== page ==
Emotions, drama run high as Zimmerman trial winds down

As we come to the final stages of George Zimmerman’s trial in the shooting death of 17 year-old Trayvon Martin, it might surprise most of us to look up and see that less than two weeks have passed since opening arguments from the prosecution and defense were heard. With so much action being packed into the previous 10 days of legal meetings and matters, observers on all sides feel like this trial has last as long as the O.J. Simpson case.

However, the prosecution closed its arguments on Friday and Zimmerman’s defense team will probably do the same early next week, and then it’s up to a six-woman (five White, one Latina) jury to decide whether Zimmerman acted in self-defense or callously profiled, stalked and murdered a teenage boy. Whatever the outcome, it’s been an exhausting emotional process for all parties involved and the arguments that have been so incendiary will probably continue even after the verdict is announced.

It’s been stressful to watch Tracy Martin and Sybrina Fulton see crime scene pictures of their son’s lifeless body, then to see Mrs. Fulton suffer the indignity of defense attorney Mark O’Mara suggesting that she hoped it was her son screaming on the 911 call that picked up that fateful final struggle. It was stunning, but not surprising to see the Zimmerman family doing all they can to keep their relative out of jail with some baffling testimony.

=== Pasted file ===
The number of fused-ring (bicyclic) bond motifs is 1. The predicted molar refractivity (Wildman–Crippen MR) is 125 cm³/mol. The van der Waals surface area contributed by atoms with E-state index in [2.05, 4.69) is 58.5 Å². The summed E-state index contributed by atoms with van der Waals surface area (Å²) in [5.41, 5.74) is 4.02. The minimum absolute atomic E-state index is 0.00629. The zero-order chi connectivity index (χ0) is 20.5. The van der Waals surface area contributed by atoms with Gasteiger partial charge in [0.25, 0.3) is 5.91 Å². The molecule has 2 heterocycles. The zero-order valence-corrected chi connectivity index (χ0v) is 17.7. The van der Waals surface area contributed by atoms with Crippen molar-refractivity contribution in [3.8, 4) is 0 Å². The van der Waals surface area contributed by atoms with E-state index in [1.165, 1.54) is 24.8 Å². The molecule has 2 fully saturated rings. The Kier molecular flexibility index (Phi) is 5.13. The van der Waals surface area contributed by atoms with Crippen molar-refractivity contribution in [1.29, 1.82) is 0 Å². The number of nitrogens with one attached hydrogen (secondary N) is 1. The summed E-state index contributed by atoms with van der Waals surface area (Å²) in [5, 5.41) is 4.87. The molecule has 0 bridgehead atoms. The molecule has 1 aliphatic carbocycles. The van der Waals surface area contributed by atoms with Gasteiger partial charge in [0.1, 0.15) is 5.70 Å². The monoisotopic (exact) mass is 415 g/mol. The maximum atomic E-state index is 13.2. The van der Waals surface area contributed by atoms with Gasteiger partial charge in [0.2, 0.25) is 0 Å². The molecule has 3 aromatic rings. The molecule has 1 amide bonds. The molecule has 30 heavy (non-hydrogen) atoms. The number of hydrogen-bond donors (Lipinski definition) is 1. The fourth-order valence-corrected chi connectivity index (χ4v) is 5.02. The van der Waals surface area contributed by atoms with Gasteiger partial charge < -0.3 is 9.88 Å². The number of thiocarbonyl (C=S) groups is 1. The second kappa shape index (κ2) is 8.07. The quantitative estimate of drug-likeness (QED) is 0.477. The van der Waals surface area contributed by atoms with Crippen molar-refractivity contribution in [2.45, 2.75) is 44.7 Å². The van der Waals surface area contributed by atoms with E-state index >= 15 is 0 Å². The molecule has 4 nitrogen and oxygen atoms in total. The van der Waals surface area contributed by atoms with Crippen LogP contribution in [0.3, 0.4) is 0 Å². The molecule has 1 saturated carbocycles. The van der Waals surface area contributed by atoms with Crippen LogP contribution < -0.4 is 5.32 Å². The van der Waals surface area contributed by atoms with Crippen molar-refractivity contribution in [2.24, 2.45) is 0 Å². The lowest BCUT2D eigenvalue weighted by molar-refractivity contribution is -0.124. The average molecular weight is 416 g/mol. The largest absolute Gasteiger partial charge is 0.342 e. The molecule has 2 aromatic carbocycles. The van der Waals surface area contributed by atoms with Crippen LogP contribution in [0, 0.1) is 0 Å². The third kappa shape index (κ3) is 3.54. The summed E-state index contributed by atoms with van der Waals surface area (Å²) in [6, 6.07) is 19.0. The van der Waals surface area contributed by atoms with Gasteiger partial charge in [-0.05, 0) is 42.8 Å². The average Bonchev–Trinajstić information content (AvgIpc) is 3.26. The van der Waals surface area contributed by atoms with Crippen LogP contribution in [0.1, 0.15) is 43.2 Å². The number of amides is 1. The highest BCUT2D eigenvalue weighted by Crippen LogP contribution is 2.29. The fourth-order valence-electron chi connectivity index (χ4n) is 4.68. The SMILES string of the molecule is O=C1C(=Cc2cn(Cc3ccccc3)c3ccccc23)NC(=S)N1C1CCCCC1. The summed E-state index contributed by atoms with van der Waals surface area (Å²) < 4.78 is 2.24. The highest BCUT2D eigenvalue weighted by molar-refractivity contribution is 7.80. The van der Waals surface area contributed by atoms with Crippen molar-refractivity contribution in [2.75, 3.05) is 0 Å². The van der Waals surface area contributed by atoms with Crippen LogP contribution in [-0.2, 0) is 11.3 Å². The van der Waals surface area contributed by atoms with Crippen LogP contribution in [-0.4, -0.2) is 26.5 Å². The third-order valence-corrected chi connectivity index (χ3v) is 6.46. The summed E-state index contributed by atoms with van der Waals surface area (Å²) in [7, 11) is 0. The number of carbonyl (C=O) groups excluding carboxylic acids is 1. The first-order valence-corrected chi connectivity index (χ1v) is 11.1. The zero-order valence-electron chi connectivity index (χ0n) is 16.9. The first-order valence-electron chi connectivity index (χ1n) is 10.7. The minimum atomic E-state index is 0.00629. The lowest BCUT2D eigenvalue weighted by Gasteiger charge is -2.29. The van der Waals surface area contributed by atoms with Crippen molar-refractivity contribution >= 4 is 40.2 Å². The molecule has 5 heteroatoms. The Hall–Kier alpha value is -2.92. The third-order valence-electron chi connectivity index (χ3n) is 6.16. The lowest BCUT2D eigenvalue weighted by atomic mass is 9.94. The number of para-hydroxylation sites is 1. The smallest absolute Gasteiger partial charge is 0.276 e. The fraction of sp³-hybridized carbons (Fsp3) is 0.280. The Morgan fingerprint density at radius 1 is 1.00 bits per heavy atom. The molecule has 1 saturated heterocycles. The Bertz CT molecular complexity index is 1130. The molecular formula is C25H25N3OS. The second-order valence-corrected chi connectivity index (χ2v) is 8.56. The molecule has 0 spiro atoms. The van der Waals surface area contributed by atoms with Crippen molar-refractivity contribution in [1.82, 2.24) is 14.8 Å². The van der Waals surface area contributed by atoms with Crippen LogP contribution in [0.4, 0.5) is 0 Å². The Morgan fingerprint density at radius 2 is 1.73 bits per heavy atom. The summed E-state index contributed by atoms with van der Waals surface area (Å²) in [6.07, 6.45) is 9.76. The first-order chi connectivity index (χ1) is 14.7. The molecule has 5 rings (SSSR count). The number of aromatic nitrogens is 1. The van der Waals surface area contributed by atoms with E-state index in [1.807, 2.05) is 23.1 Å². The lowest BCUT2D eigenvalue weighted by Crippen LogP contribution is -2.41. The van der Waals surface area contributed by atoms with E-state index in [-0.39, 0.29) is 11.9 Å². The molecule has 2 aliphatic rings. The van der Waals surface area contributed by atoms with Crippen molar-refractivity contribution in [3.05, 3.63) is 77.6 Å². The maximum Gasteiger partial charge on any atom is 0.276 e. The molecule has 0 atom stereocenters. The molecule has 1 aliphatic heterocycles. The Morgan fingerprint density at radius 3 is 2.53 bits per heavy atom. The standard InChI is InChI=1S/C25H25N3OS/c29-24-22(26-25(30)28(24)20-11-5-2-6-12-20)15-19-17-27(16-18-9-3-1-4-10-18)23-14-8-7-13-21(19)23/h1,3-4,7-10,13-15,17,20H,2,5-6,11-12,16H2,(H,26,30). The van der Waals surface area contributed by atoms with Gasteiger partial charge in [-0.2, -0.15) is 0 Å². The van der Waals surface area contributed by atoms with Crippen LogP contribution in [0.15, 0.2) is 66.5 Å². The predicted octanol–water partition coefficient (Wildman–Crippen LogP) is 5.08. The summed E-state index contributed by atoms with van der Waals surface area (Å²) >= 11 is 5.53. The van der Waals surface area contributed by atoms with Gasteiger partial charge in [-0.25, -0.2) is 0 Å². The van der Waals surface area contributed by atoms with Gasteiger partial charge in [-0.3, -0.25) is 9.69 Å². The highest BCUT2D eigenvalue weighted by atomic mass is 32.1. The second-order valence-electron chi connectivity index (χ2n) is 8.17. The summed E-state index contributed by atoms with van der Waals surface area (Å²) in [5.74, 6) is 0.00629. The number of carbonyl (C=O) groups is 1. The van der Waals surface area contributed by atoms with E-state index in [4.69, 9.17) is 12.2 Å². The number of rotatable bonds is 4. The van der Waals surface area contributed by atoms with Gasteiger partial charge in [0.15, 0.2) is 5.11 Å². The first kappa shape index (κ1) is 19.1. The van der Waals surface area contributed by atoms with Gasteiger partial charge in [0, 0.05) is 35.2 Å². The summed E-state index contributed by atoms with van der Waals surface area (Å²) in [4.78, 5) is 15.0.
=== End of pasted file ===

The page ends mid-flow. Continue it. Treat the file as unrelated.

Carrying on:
It was embarrassing as a Black man to watch Black people shade Rachel Jeantel, who later revealed her bond with Trayvon was formed out of respect and him treating her as an equal, not making fun of her looks or speech. It was also bizarre to watch two separate medical examiners spar with the defense over the state of Trayvon Martin’s body.

This case has also brought out the right-wing, go-back-to-Africa, faux-Christian troll section of the Internet, with various people with access to Twitter and Facebook making racially-charged comments about the deceased and Blacks as a whole as a means to stir up drama.

Even with all of this, there’s still the climax of this case to come – the verdict. Will the jury be swayed by Don West and Mark O’Mara’s abrasive, borderline disrespectful cross examination or did the Bernie de la Rionda-led prosecution make a strong enough case that Zimmerman stalked, initiated a confrontation and then shot Martin to death? Whatever the case, this has polarized this country in ways unseen since the Simpson murder trial some 18 years earlier.

There are Black folks who fear and understand that Trayvon Martin in absentia and black men as a whole are on trial for the right to exist peacefully, not to be racially profiled and harassed. There are some of various races who feel Trayvon Martin was a petty thug and that his end, albeit tragic, could’ve been avoided by him. That last line of thought speaks to the previous point – Black people really are not welcome in this country. Haven’t been since the end of the Civil War.

The final question also remains – what will happen when the jury is handed this case and they decide on a verdict, no matter how long (or not) it takes? What will the response be? What will happen? Only time will tell.

But this remains certain – a 17 year old black boy and an overzealous White Latino neighborhood watchman crossed paths on a random February night in Florida and with tragic results, have re-opened wounds of racism and public space that never really had a chance to heal.

And regardless of the verdict, they probably won’t heal anytime soon.

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